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Tragedy in Benghazi
Much remains to be learned about the
Sept. 11 attack on our mission in Bengha-
zi that resulted in the loss of Ambassador
Chris Stevens, Information Resources
Ofcer Sean Smith and two former Navy
Seals. But Foreign Service history during
the 1980s might serve as an important
reference point in any review.
Specifcally, events at two posts where
I served during that period, Beirut and
Moscow, ultimately led to the creation
of the Diplomatic Security Service. Tey
also brought about major institutional
changes through what became known
as the Inman Commission, directed by
Secretary of State George P. Shultz.
While I was on temporary duty in Bei-
rut in 1983, massive truck bombings took
place at our embassy and, later, at the U.S.
Marine Corps barracks. Te latter tragedy
demonstrated the vulnerability of U.S.
government buildings to a new, uncon-
ventional style of terrorist warfare.
A few years later in Moscow, a poten-
tially devastating loss of critical national
security information from KGB-bugged
embassy typewriters, as well as other fac-
tors associated with our Marine security
guard detachment’s “Corporal Lonetree”
saga, served as another major operational
security wake-up call. Like the tragedy in
Libya, both setbacks reverberated all the
way to the White House.
Te Inman Commission’s 1985 recom-
mendations called for radical modifca-
tions to physical, procedural and elec-
tronic security at every U.S. diplomatic
post around the world. Tese altered
Foreign Service operations and security
regimens more than any others in the his-
tory of the State Department.
As important as those changes were,
a quarter-century later they may seem to
be ancient history. But their ramifcations
and the reasoning behind themmight
still hold meaning for us
I sincerely hope that the
State Department treats the
Benghazi tragedy not just
as a loss of national treasure
and blood, but as a clear sig-
nal that the time has come for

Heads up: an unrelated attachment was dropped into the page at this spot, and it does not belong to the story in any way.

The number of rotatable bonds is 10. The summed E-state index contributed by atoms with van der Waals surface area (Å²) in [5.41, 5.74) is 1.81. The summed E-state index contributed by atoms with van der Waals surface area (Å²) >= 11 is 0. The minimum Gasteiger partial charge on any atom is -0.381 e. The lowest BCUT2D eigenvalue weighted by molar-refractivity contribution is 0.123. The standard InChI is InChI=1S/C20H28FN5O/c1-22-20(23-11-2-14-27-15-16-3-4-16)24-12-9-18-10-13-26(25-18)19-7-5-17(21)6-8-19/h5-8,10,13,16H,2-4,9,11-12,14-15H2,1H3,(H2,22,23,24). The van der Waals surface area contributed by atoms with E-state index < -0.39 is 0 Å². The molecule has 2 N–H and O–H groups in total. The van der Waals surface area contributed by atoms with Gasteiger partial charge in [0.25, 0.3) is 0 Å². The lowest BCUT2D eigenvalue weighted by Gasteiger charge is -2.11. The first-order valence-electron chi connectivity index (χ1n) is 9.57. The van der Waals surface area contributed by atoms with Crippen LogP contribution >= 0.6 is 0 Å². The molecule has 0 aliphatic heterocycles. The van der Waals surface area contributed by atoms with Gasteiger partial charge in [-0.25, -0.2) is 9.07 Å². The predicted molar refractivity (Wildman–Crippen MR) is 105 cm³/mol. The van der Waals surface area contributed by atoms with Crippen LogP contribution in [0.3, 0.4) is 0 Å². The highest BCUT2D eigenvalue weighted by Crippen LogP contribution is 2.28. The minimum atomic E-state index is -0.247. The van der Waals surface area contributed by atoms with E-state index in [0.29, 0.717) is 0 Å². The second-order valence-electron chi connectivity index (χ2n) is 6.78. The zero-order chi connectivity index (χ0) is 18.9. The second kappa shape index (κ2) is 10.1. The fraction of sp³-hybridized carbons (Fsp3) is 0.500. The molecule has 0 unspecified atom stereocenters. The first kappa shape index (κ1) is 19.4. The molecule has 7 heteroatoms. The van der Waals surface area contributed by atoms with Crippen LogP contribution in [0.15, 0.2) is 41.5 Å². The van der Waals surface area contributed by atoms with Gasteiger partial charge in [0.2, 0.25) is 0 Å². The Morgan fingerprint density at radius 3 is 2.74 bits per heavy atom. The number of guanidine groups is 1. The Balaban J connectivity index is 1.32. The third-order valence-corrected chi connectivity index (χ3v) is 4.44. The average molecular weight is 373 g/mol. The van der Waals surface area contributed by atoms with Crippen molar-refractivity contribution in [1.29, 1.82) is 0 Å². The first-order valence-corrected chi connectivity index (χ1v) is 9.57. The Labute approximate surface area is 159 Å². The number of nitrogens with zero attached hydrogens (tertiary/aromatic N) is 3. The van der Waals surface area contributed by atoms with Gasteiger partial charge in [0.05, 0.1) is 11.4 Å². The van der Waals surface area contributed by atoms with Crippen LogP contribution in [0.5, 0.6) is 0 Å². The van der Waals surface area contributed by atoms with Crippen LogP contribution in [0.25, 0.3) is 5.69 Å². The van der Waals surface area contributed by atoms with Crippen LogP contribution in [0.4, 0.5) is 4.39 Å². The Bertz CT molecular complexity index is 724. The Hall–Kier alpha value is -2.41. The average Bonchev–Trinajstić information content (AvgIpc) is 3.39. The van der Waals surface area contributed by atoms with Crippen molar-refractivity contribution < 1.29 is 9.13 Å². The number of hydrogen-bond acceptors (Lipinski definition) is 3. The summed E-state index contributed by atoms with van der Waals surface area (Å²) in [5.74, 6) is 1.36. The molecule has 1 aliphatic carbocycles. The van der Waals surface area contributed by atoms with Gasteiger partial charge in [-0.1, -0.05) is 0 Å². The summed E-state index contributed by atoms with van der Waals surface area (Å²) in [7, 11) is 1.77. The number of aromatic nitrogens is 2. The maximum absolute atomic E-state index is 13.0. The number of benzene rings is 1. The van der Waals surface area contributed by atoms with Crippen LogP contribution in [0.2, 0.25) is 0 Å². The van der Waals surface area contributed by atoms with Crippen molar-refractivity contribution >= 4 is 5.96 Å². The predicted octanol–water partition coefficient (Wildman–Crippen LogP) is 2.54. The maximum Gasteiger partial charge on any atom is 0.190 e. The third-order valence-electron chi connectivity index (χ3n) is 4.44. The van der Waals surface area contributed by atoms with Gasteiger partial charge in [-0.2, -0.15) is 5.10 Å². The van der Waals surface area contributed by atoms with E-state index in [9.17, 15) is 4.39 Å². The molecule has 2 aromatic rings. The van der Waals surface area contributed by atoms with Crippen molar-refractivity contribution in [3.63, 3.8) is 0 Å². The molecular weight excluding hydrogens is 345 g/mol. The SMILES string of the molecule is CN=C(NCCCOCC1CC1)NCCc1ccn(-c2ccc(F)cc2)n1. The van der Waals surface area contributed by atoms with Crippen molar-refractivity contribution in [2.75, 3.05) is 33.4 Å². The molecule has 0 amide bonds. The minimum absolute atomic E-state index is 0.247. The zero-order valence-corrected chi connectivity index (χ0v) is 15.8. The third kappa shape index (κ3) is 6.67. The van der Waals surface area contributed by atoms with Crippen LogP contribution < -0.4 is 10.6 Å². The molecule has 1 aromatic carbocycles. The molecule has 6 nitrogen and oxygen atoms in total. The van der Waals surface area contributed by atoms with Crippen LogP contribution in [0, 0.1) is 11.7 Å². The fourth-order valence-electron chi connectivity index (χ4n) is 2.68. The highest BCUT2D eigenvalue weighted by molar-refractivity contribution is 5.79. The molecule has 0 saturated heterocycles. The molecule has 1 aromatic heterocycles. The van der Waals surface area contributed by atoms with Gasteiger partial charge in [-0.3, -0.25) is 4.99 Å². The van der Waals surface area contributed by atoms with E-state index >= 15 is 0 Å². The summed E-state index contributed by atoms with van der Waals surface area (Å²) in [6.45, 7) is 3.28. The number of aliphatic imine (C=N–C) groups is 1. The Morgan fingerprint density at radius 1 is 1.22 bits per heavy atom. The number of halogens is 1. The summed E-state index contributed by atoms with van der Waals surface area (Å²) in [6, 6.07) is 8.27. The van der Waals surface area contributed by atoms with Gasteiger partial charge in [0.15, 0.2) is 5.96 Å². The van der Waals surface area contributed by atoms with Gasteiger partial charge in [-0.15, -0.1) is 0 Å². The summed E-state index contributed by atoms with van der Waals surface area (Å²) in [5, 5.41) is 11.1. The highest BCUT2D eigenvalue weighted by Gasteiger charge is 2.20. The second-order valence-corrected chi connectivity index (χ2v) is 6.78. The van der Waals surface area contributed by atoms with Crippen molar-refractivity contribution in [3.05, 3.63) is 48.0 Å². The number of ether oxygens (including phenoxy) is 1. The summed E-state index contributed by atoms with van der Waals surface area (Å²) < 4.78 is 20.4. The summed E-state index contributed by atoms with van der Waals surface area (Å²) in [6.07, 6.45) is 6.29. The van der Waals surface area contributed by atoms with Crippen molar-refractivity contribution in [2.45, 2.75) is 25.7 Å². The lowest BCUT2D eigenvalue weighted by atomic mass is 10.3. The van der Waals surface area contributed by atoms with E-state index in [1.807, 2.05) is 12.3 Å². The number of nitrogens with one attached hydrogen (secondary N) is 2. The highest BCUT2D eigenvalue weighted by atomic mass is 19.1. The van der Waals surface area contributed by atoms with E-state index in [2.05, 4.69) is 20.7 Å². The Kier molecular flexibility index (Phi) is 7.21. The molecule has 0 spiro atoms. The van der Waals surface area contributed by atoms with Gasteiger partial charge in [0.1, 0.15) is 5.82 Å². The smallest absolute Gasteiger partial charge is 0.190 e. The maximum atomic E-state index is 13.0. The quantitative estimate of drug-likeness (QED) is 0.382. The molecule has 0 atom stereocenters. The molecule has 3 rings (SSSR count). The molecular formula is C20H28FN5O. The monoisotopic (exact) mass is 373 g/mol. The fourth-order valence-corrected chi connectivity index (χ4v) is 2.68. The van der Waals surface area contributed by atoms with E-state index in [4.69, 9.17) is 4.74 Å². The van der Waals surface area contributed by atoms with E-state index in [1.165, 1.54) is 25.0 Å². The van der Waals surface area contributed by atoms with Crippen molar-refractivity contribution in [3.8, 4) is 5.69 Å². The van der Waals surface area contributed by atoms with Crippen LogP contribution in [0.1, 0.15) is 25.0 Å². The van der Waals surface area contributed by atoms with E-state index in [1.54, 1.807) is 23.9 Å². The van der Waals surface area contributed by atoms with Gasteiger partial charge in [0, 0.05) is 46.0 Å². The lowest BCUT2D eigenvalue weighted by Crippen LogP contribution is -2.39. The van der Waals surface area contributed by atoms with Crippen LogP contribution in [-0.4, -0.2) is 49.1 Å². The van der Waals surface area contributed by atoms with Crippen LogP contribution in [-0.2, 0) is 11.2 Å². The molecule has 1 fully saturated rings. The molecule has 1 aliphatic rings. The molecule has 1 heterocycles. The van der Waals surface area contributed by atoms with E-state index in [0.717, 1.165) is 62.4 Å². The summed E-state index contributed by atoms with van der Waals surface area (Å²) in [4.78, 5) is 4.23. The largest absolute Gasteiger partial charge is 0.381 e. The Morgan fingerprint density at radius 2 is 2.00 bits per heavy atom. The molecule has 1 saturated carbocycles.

another thorough assessment
of our global security posture. A
close review of events before, during and
after the attack should be a priority.
As the department reassesses the
level of security appropriate to the cur-
rent operational environment, so that
Foreign Service operations can continue
to promote America’s interests in a more
dangerous world than ever before, per-
haps an “Inman Commission II” would
be helpful.
Timothy C. Lawson
Senior FSO, retired
Hua Hin, Tailand
Fixing Employee
While I agree with Tyler Sparks that our
evaluation system would beneft from
some changes (“Overhauling the EER
Process,” September Speaking Out), I
see those changes as tied more to the
need for a culture of leadership in the
State Department than the fact that, on
average, we spend 15 hours on each
employee evaluation report.
As an Air Force veteran, I can attest to
the fact that ranking employees against
their peers and guarding against grade
infation do not necessarily promote
the best and weed out the worst. What
does achieve those objectives is a clearly
defned and closely followed set of core
Sparks cites the Marine Corps rating
system as a possible model, but this sys-
tem would not be very efective without
the vision of the ofcers and
enlisted personnel trusted to
administer it.
In contrast, the State
Department often avoids
the charge of leadership
by promoting a “manage
up” culture, which creates
territorial, unnecessarily
competitive junior ofcers, impo-
tent mid-level ofcers and inert supervi-
Te Bureau of Consular Afairs has
dedicated more time to the study and
practice of leadership than any other
bureau in the State Department. Consular
leaders hold themselves, their peers,
subordinates and superiors accountable
for the proper management of people
and resources by means of the leader-
ship tenets they have carefully developed,
continue to hone and have shared with
other bureaus.
Te department should not only fol-
low CA’s lead, but take it further by devot-
ing itself to the study and pursuit of good
leadership. Again, that is what distin-
guishes our soldiers, sailors, airmen and
marines. It should be what distinguishes
us, as well.
John Fer
Washington, D.C.
Defning Dissent
Te September
contained a use-
ful review of an interesting new book by
Professor Hannah Gurman:
Te Dissent
Papers: Te Voices of Diplomats in the
Cold War and Beyond
, a serious study
of our profession and its central profes-
sional practices.
Tere is much of interest in the
book, such as the lucid discussion and
description of the central professional
role of reporting and writing. Gurman’s